Sheikh Hasina with Narendra Modi during a visit to India in 2017. Since 2014, bilateral relations between Modi’s India and Hasina’s Bangladesh have deepened, transcending ideological barriers between the BJP, which is rooted in Hindutva principles, and the ostensibly secular Awami League. Photo: IMAGO/Zuma Wire
Sheikh Hasina with Narendra Modi during a visit to India in 2017. Since 2014, bilateral relations between Modi’s India and Hasina’s Bangladesh have deepened, transcending ideological barriers between the BJP, which is rooted in Hindutva principles, and the ostensibly secular Awami League. Photo: IMAGO/Zuma Wire

Bangladesh is vexed by and wary of Modi’s unstinting support to Sheikh Hasina

This story is part of ‘Modi’s India from the Edges’, a special Himal series presenting Southasian regional perspectives on Narendra Modi’s decade in power and possible return as prime minister in the 2024 Indian election. To read the series and support Himal’s work on it, click here.

In the run-up to Bangladesh’s general election in January 2014, New Delhi took the unusual step of sending a top diplomat from its external affairs ministry to Dhaka to persuade General Hussain Muhammaed Ershad, the country’s former military ruler, to participate in the polls. Big questions had been raised over the fairness of the election. The incumbent government was led by Sheikh Hasina’s Awami League, and the leader of the opposition Bangladesh Nationalist Party (BNP) had been placed under virtual house arrest, with police and roadblocks around her house in Dhaka. The BNP and other opposition parties were threatening to boycott the election. Ershad, the head of the Jatiya Party, was perceived as a potential kingmaker, able to bring to power whichever of Bangladesh’s two main parties he supported, but he was also threatening to withdraw from the election.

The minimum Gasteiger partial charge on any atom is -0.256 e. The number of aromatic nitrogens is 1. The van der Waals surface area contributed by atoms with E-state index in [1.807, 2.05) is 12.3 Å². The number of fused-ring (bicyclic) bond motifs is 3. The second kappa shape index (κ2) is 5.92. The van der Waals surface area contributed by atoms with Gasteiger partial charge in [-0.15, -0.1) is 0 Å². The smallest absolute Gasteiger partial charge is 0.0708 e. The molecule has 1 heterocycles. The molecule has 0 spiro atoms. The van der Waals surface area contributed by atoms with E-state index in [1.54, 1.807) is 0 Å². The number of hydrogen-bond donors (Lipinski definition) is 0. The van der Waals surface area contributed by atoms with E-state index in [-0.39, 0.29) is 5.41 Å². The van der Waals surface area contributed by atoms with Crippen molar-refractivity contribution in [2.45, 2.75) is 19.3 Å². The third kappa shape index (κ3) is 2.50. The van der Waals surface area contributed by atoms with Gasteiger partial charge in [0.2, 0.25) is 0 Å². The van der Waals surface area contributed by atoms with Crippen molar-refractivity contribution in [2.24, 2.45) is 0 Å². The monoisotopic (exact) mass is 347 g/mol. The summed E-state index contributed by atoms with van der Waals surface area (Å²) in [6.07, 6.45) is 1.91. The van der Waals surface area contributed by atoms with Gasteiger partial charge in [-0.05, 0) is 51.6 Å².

He later told reporters that the Indian diplomat’s purported reason in asking for his participation was to prevent the rise of the Jamaat-e-Islami, a hardline Islamist party and an ally of the BNP. However, India’s move was seen as trying to legitimise a one-sided election. This marked a pivotal moment in the relationship between the two countries, as the action was widely interpreted as direct Indian interference in Bangladesh’s domestic politics with the aim of bolstering a favoured strategic political ally in the Awami League. He told it years later

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